Community As Part of the Prescription: Social Media in Diabetes Care

Community As Part of the Prescription: Social Media in Diabetes Care
AJMC Managed Markets Network
Published Online: November 18, 2015
Kerri Sparling; Amy Tenderich, MA; and Hope Warshaw, MMSc, RD, CDE

In April 2015, Kerri Sparling; Amy Tenderich, MA; and Hope Warshaw, MMSc, RD, CDE, participated in the panel discussion, “Community as Part of the Prescription: Social Media in Diabetes Care,” during Patient-Centered Diabetes Care, a conference jointly presented by The American Journal of Managed Care and Joslin Diabetes Center in Boston. This article is based on the themes outlined during that session and recent research on the use of social media to improve diabetes management.

Sparling, who was diagnosed with type 1 diabetes (T1D) at age 7, is a diabetes advocate who writes the blog, Six Until Me. Tenderich was diagnosed with T1D at age 37; a technology writer, she founded DiabetesMine, which was acquired this year by San Francisco-based Healthline Networks. Both Tenderich and Sparling are listed among the top online influencers for diabetes by ShareCare.1 Warshaw is a diabetes educator, dietitian, freelance writer, and the owner of Hope Warshaw Associates, LLC. She was an early adopter of social media and has actively supported the growth and importance of the diabetes online community (DOC) among healthcare providers.


The use of social media among people with diabetes, and people and professionals who support them, has experienced tremendous growth since its initiation about 10 years ago. This demonstrates the need for clinicians to encourage engagement as complementary to clinical care. People with diabetes, both T1D and type 2 diabetes (T2D), want and need practical information about living with their disease around-the-clock, 365 days a year, as well as feedback from a community of individuals who share similar experiences. Through social media, people with diabetes find their tribe, their peers, and their comrades who are all on a unique journey. Those seeking to connect have a way of finding each other—the Twitter hashtag #DOC allows anyone on Twitter to follow the tweets of the “Diabetes Online Community.”2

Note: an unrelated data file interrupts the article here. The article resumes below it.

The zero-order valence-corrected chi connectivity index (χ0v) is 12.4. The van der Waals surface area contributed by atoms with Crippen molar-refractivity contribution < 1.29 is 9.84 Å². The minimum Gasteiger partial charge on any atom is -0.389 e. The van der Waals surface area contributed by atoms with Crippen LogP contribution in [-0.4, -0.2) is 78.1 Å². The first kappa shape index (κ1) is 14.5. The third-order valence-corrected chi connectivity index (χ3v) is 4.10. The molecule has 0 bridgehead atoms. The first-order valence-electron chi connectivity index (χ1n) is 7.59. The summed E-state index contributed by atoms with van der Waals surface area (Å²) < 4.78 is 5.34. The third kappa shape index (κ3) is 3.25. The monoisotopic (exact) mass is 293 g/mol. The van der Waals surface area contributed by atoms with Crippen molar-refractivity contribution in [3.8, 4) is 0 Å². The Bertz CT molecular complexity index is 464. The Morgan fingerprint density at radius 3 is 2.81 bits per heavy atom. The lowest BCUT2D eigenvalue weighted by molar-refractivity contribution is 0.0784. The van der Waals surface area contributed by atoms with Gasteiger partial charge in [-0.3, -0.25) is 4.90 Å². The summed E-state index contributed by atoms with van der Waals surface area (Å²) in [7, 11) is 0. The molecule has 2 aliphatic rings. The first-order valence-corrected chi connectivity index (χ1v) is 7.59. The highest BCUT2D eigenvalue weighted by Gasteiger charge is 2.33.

Since social media emerged in 2005,3 the number and diversity of Facebook pages, Twitter accounts, and blogs that allow 2-way interaction between the account creator and readers or followers have increased dramatically. A recent report in Current Diabetes Review by Hilliard et al on the evolution of the DOC, found more than 1000 Facebook groups with the word “diabetes” as of September 2014, and a weekly 1-hour Twitter forum that draws 60 to 100 participants. The report also outlined the variety of online communication venues, including social media.2

The “Learn, Engage, Connect” resource guide (links to the resource can be found within Warshaw’s website at was developed by DOC members to assist clinicians to identify and provide clients with a starter guide to websites, personal blogs, and online forums where people living with diabetes can connect with others and find reliable information.4 Our own experience has shown that especially among people with T1D and their families, there is great desire to share: on Twitter alone, DiabetesMine has more than 25,000 followers and the Six Until Me account has more than 21,200 followers.

This is a long piece. Read the rest of it here.

A good overview from three awesome folks who are leaders in the DOC.

Clearly, more data-driven research needs to be conducted.

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